High good, low bad: Mead in July 2013

Steadily falling elevations of Lake Mead, the largest storage reservoir in the West, reinforce the need for Western cities to emphasize conservation as a source of "new" water.

High good, low bad: Mead in March 2013

The next mayor of Los Angeles needs to be a conservationist as Southern California faces a dry spring.

High good, low bad: Mead in March 2012

The steady rise of Lake Mead, clearinghouse of Colorado River water for the Southwestern US and Mexico, was heartening while it lasted. From a November 2010 low only seven feet shy of triggering shortage declarations, a steady flow into the biggest reservoir in the US throughout 2011 pushed Mead’s elevation 58 feet above the austerity line.

However, in March 2012, the level began to fall again. Look at year-on-year figures from the federal Bureau of Reclamation and it is clear that since 2000 the overwhelming trend has been downward. The entire river system, including Mead, is only 63% of what Reclamation classifies as full.

If there is good news to be had in decline, and there is, part of it is that an innovative landscape architecture instructor at Cal Poly Pomona is tweaking the founding Reclamation mission to “make the desert bloom.” Charged with leading a sustainability studio this winter,

High good, low bad: Mead in October 2011

While we set out to scare each other last night, Lake Mead was all about reassurance. The largest storage reservoir on the Colorado River continued to rise as a result of last winter’s generous snowpack. Allowing for some tweaking by federal river keepers, Mead closed at midnight on Halloween 2011 at 1,120.00 feet.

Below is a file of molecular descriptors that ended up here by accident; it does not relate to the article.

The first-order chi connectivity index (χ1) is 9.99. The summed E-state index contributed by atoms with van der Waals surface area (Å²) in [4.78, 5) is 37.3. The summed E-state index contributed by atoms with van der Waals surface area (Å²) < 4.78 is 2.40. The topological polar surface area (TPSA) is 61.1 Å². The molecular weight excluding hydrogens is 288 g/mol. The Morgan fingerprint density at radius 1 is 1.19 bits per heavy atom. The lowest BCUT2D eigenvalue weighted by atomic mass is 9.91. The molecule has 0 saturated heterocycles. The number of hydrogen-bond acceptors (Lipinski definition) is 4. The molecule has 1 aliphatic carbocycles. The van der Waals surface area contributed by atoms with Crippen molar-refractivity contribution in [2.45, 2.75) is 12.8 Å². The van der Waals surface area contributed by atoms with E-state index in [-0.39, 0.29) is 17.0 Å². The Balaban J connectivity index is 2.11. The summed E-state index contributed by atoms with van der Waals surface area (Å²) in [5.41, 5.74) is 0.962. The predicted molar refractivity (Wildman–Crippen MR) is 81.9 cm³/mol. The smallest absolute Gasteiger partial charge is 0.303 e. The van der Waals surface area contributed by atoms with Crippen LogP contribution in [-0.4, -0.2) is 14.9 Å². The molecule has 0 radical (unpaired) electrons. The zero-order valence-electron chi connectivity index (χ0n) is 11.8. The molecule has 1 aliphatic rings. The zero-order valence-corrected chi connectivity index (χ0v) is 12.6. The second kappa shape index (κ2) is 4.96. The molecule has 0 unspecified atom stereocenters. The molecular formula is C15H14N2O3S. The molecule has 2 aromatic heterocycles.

This is almost 37 feet higher than the previous October closing.


High good, low bad: Mead in July 2011

Why, you might wonder, would anyone in their right mind use a map highlighting the Mississippi River system for a monthly post about the elevation of the largest reservoir on the Colorado River?  The reason is a renewed offer on the table from Las Vegas water manager Pat Mulroy. Divert the Mississippi and its tributaries to feed upper basin Colorado River users, give Vegas the water therefore left in the Colorado River system and she’ll leave the Great Basin aquifer alone. “The instate project wouldn’t be needed because at that point what you’ve done is securitize the Colorado River,” she tells a reporter for “Vegas, Inc.” 

This transcontinental flood control scheme isn’t new. Pat’s been braving ribald mockery over it for at least three years now. The “give me more Colorado River water or the Great Basin desert gets it” line isn’t new either — that’s been a

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